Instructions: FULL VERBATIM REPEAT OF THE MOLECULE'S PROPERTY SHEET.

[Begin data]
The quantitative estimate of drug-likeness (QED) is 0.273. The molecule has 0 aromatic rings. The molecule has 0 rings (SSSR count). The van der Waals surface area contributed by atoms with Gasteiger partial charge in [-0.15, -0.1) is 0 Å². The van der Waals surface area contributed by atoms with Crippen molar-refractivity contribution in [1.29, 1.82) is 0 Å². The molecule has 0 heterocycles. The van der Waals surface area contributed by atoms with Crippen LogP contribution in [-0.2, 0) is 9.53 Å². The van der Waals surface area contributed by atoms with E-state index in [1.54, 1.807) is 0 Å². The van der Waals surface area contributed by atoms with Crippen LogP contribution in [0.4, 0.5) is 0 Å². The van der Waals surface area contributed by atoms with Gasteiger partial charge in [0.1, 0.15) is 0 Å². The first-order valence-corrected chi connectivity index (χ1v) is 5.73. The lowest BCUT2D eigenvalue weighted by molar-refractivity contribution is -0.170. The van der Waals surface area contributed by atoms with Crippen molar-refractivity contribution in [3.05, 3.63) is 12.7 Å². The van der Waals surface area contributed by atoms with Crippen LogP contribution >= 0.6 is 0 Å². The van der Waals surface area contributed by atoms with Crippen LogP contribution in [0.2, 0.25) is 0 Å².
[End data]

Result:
The quantitative estimate of drug-likeness (QED) is 0.273. The molecule has 0 aromatic rings. The molecule has 0 rings (SSSR count). The van der Waals surface area contributed by atoms with Gasteiger partial charge in [-0.15, -0.1) is 0 Å². The van der Waals surface area contributed by atoms with Crippen molar-refractivity contribution in [1.29, 1.82) is 0 Å². The molecule has 0 heterocycles. The van der Waals surface area contributed by atoms with Crippen LogP contribution in [-0.2, 0) is 9.53 Å². The van der Waals surface area contributed by atoms with E-state index in [1.54, 1.807) is 0 Å². The van der Waals surface area contributed by atoms with Crippen LogP contribution in [0.4, 0.5) is 0 Å². The van der Waals surface area contributed by atoms with Gasteiger partial charge in [0.1, 0.15) is 0 Å². The first-order valence-corrected chi connectivity index (χ1v) is 5.73. The lowest BCUT2D eigenvalue weighted by molar-refractivity contribution is -0.170. The van der Waals surface area contributed by atoms with Crippen molar-refractivity contribution in [3.05, 3.63) is 12.7 Å². The van der Waals surface area contributed by atoms with Crippen LogP contribution >= 0.6 is 0 Å². The van der Waals surface area contributed by atoms with Crippen LogP contribution in [0.2, 0.25) is 0 Å².